Galbraith ridicules the idea that Americans know better than the Chinese what's good for them. "The notion that China could somehow increase its consumption in ways that would materially benefit American workers is not plausible," he says. "First, consumption in China has been rising rapidly for decades. Second, raising it more rapidly means what? Having more cars and fewer roads to drive on? It doesn't make any sense from a development standpoint. Why should they want to slow the pace at which they build infrastructure relative to the purchase of consumer goods? Why would they build fewer power plants and have more appliances in order to have brownouts?"

Some, like Galbraith, who question labor's unblinking anti-China stance don't shy away from accusing many of China's most vehement critics of xenophobia, racism and Yellow Peril–style alarmism, which echoes the fearmongering about Japan's supposed threat to US prosperity and jobs two decades ago. Progressive critics of the AFL-CIO's China policy often make two intertwined points: that China ought to get more credit for its accomplishment in bringing so many people to the threshold of a prosperous urban life, and that it's wrong for the United States to inflict pain on China in order to compensate for its own decades-long history of economic mismanagement. "We're talking about a country that has the continuing potential to pull a huge number of people out of poverty," says IPS's Feffer. "I don't think it can do that by competing 'fairly' according to the rules of international policy." Compared with workers in China, never mind steelworkers in Nigeria or textile workers in Brazil, American workers are vastly better off, he says. "If you look at American workers, they're doing pretty well."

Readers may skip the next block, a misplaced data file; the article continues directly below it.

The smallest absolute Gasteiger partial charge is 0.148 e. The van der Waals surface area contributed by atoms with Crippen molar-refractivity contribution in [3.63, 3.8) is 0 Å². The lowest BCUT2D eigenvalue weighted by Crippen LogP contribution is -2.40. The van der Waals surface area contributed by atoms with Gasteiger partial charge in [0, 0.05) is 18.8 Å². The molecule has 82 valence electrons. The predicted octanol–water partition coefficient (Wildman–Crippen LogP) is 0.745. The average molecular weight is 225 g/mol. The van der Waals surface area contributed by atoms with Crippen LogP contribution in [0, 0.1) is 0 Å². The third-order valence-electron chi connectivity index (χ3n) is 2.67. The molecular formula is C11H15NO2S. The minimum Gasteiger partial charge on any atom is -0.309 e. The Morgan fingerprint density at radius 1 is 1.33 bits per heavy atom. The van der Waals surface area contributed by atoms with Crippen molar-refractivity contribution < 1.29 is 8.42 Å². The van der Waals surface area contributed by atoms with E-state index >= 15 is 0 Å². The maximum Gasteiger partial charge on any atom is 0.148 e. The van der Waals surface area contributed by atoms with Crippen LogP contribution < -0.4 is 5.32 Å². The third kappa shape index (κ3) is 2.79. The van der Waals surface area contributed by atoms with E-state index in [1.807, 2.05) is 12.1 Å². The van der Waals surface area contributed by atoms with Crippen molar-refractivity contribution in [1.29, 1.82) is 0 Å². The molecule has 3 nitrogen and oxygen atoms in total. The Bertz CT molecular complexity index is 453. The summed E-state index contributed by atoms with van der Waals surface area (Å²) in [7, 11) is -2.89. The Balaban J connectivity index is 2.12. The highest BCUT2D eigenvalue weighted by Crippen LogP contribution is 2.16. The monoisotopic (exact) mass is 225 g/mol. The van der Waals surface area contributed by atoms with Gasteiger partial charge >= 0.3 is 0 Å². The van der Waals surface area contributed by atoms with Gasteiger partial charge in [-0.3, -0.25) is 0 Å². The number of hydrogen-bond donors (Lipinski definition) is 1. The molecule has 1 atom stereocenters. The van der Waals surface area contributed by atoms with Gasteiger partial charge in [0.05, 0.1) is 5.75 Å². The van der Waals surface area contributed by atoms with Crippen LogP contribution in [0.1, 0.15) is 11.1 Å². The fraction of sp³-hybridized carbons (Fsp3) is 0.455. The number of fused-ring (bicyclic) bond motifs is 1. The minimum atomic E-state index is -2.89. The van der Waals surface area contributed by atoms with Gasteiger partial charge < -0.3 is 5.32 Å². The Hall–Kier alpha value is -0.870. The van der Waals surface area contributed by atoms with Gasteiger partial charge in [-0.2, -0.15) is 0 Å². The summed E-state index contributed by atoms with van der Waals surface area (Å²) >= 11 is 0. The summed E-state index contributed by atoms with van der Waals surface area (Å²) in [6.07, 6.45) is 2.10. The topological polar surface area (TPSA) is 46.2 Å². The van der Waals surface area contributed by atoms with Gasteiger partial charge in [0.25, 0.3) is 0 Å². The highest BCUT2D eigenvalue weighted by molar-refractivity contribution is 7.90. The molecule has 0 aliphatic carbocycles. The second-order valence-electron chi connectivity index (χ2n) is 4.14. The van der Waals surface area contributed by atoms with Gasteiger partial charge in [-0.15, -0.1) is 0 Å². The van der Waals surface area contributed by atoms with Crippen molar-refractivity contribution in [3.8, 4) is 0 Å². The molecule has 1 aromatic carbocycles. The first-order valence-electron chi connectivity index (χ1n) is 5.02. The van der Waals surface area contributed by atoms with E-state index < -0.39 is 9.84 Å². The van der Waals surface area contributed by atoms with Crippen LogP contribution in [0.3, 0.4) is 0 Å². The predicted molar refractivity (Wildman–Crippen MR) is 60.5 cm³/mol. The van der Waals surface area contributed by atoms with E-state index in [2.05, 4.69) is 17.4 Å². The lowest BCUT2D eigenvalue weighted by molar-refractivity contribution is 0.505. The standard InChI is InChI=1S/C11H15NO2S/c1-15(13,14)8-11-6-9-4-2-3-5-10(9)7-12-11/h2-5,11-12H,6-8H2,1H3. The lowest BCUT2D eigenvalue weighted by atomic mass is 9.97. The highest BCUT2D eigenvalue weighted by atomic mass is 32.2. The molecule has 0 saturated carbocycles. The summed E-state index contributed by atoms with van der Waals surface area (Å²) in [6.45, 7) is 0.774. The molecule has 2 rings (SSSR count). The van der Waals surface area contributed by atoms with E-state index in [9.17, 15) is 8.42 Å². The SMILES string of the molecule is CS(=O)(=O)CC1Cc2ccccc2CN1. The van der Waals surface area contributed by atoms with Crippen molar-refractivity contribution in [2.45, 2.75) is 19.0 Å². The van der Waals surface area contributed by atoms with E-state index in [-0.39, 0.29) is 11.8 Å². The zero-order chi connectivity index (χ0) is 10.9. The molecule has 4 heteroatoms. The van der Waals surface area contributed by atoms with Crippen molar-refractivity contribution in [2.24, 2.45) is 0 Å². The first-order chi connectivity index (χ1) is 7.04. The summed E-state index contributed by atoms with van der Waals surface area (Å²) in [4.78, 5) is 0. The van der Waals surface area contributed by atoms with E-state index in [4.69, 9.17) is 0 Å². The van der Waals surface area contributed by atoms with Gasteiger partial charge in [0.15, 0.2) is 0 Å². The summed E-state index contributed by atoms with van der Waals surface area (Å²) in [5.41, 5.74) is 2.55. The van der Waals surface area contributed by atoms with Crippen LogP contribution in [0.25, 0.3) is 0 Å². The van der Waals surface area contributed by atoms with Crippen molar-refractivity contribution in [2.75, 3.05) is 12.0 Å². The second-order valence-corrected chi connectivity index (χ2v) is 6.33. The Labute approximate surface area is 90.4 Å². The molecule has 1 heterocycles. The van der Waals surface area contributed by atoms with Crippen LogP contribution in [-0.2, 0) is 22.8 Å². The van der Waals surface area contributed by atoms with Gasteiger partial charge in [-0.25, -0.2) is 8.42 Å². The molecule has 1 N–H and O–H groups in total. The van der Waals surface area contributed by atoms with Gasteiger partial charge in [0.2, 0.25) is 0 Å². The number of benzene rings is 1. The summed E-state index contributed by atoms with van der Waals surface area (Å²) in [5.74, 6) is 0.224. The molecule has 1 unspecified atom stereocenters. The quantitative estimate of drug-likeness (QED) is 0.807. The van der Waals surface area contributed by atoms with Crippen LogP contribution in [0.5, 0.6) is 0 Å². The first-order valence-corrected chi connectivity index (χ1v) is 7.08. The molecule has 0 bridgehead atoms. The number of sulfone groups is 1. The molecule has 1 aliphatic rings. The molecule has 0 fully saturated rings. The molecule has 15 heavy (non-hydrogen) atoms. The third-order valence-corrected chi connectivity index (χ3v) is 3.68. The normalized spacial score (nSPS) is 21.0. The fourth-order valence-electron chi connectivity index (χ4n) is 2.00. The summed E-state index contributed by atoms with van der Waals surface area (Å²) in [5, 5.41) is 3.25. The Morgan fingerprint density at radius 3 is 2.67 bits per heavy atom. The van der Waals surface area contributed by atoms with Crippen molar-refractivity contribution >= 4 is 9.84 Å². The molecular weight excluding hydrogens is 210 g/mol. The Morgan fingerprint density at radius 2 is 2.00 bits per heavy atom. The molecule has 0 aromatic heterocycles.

"There is this longstanding Yellow Peril discourse in the United States, and a lot of this stuff fits into it comfortably," says Doug Henwood, editor and publisher of the Left Business Observer. "Yeah, they're competitive, but...that history of Yellow Peril–ism makes it seem sinister and virulent. It's a lot easier to blame China than it is to look at what's wrong with the United States. There's a kind of nationalism that is a little too close to xenophobia that fuels this sort of thing, and populists on the left and right can agree on not liking China."